Despite the fact that gay men are often seen as less physically capable than straight men, The Sacred Band of Thebes – a fearless army that was formed of only gay lovers – proved that’s definitely not the case.
According to Pink News, the army “was formed in Ancient Greece by a general named Gorgidas in 378 BC”.
Gorgidas’ army was made up of 300 men; couples compiled of one older “lover”, and one younger “beloved”. These were estimated to be around 30 years-old (when they typically retired), and 21-years-old when they joined.
The notion of lovers fighting side-by-side was one that was supported by Plato.
“And if there were only some way of contriving that a state or an army should be made up of lovers and their beloved, they would be the very best governors of their own city, abstaining from all dishonour, and emulating one another in honour; and when fighting at each other’s side, although a mere handful, they would overcome the world.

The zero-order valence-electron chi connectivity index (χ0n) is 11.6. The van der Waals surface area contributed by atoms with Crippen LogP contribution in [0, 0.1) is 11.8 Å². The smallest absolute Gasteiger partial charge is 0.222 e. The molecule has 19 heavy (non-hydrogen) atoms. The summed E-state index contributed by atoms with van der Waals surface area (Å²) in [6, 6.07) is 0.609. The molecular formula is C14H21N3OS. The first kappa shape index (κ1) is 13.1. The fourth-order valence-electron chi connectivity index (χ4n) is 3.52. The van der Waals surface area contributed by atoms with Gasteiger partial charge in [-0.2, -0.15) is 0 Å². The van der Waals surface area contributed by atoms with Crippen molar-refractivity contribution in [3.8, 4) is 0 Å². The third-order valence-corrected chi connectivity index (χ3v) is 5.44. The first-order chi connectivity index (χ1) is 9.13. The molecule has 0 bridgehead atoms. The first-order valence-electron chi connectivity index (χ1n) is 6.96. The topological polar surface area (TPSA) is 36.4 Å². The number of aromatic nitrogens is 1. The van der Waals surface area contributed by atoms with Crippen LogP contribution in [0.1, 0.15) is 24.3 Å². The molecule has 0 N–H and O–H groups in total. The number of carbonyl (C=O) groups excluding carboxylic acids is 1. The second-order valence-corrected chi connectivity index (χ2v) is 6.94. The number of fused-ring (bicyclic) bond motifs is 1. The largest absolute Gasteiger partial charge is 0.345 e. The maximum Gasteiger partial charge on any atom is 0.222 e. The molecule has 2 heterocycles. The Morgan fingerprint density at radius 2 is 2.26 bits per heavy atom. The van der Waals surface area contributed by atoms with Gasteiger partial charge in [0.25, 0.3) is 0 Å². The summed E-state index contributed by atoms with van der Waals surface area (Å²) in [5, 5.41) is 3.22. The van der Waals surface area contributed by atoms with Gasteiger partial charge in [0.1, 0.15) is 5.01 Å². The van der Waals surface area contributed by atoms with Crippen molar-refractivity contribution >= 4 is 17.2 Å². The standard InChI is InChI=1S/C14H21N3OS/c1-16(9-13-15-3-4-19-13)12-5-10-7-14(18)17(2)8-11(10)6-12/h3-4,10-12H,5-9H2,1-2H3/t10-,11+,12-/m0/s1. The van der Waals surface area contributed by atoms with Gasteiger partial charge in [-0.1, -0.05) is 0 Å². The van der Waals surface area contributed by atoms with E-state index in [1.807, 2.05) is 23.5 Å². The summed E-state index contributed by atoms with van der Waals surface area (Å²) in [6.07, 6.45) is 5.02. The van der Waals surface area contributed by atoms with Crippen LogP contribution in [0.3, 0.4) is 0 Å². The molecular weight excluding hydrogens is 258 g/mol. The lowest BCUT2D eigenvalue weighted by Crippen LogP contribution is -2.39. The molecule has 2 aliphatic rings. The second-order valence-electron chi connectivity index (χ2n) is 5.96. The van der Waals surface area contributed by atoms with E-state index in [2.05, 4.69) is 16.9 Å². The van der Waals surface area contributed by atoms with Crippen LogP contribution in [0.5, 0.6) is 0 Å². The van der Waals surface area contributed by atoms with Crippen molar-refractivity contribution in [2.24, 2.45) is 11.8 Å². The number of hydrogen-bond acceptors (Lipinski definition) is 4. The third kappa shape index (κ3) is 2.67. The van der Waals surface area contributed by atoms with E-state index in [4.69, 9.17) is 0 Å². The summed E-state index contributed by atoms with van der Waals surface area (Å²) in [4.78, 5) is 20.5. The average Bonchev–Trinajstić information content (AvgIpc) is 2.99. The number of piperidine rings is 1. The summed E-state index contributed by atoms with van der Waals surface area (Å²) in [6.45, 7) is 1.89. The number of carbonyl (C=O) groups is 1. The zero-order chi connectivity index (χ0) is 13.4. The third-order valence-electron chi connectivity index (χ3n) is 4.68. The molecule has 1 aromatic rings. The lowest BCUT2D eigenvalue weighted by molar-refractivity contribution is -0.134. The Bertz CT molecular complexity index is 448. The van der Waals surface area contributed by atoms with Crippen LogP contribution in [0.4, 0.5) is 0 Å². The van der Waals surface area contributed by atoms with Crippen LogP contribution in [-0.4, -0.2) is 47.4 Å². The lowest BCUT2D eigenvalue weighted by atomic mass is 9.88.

“For what lover would not choose rather to be seen by all mankind than by his beloved, either when abandoning his post or throwing away his arms? He would be ready to die a thousand deaths rather than endure this.
“Or who would desert his beloved or fail him in the hour of danger?”http://classics.mit.edu/Plato/symposium.html
The Sacred Band of Thebes used dance and wrestling to train for their fights, and went on to win multiple battles, including beating the Spartan army who vastly outnumbered them.
After 40-years of fearless fights, they were finally defeated in 338 BC. Despite being offered the chance to surrender, The Sacred Band of Thebes continued to fight until each of them were killed.
But according to Plutarch, Philip II broke down in tears after defeating them. He is recorded as saying: “Perish any man who suspects that these men either did or suffered anything unseemly.”
On a completely related-unrelated note…
WATCH: Spartan wields his sword